“Every great and original writer, in proportion as he is great and original, must create the taste by which he is relished.”
- William Wordsworth
The Non-Resident-Non-Teenager (NRNT) recently bestowed on her mother (me) a lovely book, Stuart McLean’s When We Were Young, an Anthology of Canadian Stories.
Well. Treasures within.
McLean has selected his favourite stories of childhood, many of which are old friends and some of which are new to me. Included in the roster of authors are Margaret Atwood, Roch Carrier, Alistair MacLeod, Wayson Choy, Diane Schoemperlen, Hugh Hood, Margaret Laurence, Timothy Findley… One could go on. And Dear Reader knows I well might, considering my feelings about Canadian literature.
One author whose work I hadn’t read was Nino Ricci.
Can someone please tell me why I haven’t read Nino Ricci before now???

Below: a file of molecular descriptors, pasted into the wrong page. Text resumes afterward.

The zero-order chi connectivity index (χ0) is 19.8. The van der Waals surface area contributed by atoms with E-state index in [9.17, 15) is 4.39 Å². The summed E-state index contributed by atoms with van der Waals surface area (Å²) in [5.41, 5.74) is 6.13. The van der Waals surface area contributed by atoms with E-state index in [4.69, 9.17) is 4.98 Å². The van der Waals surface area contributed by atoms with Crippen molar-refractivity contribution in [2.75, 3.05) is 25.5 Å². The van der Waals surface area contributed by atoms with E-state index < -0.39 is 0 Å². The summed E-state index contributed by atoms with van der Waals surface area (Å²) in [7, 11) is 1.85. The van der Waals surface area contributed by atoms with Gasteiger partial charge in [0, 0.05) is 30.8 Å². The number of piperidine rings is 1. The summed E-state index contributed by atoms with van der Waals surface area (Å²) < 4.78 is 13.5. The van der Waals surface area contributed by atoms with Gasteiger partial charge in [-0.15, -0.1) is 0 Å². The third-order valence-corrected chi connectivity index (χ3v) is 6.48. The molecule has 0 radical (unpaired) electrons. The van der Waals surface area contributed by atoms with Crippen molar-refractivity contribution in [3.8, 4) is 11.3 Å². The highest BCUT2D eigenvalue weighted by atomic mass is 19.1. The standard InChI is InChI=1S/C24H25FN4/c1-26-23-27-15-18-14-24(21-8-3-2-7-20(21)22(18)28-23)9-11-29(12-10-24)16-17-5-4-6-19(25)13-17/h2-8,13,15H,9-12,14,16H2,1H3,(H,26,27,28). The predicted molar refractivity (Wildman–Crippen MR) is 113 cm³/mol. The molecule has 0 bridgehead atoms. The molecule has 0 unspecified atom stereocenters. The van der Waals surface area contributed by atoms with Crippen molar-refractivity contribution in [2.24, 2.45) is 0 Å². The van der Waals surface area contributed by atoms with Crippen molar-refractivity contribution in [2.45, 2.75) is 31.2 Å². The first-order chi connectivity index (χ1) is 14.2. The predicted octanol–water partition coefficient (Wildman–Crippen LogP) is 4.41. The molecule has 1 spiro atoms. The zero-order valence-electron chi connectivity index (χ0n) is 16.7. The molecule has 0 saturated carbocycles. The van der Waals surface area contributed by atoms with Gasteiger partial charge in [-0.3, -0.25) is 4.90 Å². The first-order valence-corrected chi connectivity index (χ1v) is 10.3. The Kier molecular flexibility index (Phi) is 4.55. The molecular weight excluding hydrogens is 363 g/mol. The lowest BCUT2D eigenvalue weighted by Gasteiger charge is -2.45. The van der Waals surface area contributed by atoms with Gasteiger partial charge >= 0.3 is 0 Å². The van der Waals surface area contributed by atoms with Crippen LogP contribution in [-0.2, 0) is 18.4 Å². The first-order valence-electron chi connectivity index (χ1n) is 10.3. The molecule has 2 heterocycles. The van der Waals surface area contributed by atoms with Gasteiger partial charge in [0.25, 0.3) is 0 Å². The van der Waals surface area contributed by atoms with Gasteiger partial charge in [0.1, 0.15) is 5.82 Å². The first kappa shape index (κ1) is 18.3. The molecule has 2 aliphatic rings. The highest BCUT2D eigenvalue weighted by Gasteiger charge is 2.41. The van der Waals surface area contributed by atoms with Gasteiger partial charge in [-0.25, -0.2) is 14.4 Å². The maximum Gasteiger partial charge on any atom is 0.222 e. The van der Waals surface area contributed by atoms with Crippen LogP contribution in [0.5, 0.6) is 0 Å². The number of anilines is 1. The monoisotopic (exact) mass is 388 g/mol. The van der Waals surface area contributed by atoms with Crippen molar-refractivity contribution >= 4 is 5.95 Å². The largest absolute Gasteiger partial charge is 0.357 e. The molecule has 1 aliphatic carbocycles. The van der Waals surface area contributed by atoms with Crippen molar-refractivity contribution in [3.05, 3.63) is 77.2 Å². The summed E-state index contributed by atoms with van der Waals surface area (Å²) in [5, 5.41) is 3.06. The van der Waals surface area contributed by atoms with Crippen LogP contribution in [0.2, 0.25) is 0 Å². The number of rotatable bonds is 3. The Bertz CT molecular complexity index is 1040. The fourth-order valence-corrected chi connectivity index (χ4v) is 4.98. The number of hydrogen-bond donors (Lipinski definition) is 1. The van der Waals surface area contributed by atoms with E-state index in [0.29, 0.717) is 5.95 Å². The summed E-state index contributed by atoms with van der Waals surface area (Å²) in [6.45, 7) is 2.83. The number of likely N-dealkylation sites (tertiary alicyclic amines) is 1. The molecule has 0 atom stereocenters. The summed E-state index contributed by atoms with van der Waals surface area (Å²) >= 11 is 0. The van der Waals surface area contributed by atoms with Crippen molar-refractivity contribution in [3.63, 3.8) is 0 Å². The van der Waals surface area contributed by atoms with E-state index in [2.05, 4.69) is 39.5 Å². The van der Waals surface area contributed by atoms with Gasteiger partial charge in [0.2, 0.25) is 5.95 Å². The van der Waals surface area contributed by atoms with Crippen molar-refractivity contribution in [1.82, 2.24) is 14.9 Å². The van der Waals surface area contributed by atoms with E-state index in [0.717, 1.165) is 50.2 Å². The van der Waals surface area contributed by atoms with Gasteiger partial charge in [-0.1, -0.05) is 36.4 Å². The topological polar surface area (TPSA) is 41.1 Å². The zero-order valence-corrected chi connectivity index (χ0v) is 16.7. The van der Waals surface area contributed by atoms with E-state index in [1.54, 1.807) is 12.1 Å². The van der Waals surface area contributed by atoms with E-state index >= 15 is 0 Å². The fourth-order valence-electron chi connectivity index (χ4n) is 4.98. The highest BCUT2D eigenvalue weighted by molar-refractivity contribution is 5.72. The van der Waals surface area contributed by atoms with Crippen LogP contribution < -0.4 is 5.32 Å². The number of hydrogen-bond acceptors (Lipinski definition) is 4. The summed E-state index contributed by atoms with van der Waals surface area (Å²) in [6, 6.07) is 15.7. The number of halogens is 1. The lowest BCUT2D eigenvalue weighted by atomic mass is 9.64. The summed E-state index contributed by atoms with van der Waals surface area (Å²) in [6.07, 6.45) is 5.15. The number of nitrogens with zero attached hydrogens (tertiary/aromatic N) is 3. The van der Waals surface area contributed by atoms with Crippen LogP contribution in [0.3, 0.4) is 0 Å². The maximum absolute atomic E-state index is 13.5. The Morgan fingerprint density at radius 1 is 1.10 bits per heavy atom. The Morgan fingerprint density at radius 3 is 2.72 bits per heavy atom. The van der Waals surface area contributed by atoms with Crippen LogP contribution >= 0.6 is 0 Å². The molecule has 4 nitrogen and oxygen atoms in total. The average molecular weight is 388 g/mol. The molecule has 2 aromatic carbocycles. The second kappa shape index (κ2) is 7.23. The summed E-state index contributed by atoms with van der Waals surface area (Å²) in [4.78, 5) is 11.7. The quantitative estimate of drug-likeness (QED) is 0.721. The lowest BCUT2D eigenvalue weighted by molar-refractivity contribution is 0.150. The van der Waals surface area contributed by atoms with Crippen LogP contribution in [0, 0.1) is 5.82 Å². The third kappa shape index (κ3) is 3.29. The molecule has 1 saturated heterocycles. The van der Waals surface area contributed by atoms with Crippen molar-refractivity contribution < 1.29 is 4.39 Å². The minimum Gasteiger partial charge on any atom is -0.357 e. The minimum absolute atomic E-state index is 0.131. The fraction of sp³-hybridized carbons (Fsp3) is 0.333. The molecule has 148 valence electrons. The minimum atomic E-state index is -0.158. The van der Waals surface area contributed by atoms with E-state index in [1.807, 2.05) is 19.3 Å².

Within the pages of this gorgeous anthology is an excerpt from Ricci’s novel, In a Glass House. I tried to keep from devouring his prose, really I did. So taken was I by his writing, I reached for a pencil and underlined particularly lovely passages.
Next day I hied myself to the library and grabbed his first novel, Lives of the Saints. The opening line pulled me into his world, and has kept me there as I devour make my way through it in a ladylike fashion. I’m looking forward to reading the next in Ricci’s trilogy, In a Glass House, followed by Where She Has Gone.
I’ve done well by the NRNT, who knows her mother’s taste in literature.